This went on pretty much throughout every futures pit in the industry. I should say that not all the order fillers were crooks, but many of them were, and they were a leading factor in the rise of electronic trading.
So, on to the Vanity Fair story…
My problem with the story is that I highly doubt anyone could sell 120,000 September E-mini futures contracts in the last 10 minutes of the day. If you care to check, September 13 was only one day after the S&P 500 ‘roll over’, or ‘switch day’, had started.
For those of you that don’t know what the roll over is, it’s when traders move positions from the expiring contract to the new contract, or September to December in this case. This is done by spreading, or selling the September (ESU19:CME) contract and buying the December (ESZ19:CME) contract simultaneously. It would by no means be out of character when you look at the open interest of the ESU, which was 2,341,503 contracts at the start of Friday’s open.
In most cases, anyone that trades the ES would see that type of volume trading on their screens, their ladder would show thousands of contracts trading.
I personally think it would be impossible to sell 120,000 contracts in the last ten minutes before the N.Y. 4:00 cash close, especially when total volume was only 123,000 during that time frame. Additionally, everyone knows volume in the S&P futures increase going into the close, as does NYSE volume, which generally leaps to over 350 million shares in the final minutes of the day. This is when the big ETF’s, mutual funds and institutions buy and sell stock, so naturally volume increases late in the day as MOC (market on close orders) orders are executed.
If you remember what happened during the 2010 ‘Flash Crash’ when a $27 billion Asset Strategy Fund, commonly known as Ivy Asset Strategy Fund, run by Waddell & Reed Financial Inc. set off a chain reaction using a computer algorithm to sell $4.1 billion, or 75,000, E-mini futures contracts futures… The Dow Jones dropped 700 points in seven minutes, before recouping most of the losses by the closing bell.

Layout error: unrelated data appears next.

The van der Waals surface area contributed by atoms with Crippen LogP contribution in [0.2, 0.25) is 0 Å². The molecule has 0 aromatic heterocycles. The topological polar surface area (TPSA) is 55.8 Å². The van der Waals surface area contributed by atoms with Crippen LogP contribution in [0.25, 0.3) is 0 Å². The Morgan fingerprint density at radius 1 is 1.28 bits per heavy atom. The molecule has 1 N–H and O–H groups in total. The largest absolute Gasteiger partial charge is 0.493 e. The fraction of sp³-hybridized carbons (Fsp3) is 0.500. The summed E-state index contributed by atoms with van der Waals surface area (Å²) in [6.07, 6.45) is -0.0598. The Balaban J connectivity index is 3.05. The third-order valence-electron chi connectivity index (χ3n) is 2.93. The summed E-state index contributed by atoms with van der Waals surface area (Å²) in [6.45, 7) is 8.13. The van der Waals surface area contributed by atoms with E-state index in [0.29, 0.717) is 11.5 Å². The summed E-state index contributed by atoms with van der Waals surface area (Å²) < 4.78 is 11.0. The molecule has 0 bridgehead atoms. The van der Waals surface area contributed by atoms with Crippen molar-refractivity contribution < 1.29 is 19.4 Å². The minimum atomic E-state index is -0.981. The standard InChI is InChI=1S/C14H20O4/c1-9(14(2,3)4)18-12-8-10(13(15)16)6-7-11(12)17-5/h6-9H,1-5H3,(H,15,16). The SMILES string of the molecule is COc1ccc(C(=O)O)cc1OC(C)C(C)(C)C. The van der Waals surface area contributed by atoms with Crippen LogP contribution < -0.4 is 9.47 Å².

I know quite a bit about the ‘Flash Crash’, as our desk took a $9 million dollar hit that day when a hedge fund blew up trying to leg out of a big S&P options spread. So I don’t buy this story at all! The CME compliance department would be all over this if it were true.
So, I am sorry Vanity Fair, and the author of the story, Willam D Cohan, maybe the next time you write a story like this you should email me at email@example.com, and I will explain how this all works. After all, if the water pipes in your house break you call a plumber, and if you want to talk S&P’s you call me.
As always, please use protective buy and sell stops when trading futures and options.
Disclaimer: Trading Futures, Options on Futures, and retail off-exchange foreign currency transactions involves substantial risk of loss and is not suitable for all investors. You should carefully consider whether trading is suitable for you in light of your circumstances, knowledge, and financial resources. Any decision to purchase or sell as a result of the opinions expressed in the forum will be the full responsibility of the person(s) authorizing such transaction(s). BE ADVISED TO ALWAYS USE PROTECTIVE STOP LOSSES AND ALLOW FOR SLIPPAGE TO MANAGE YOUR TRADE(S) AS AN INVESTOR COULD LOSE ALL OR MORE THAN THEIR INITIAL INVESTMENT. PAST PERFORMANCE IS NOT INDICATIVE OF FUTURE RESULTS.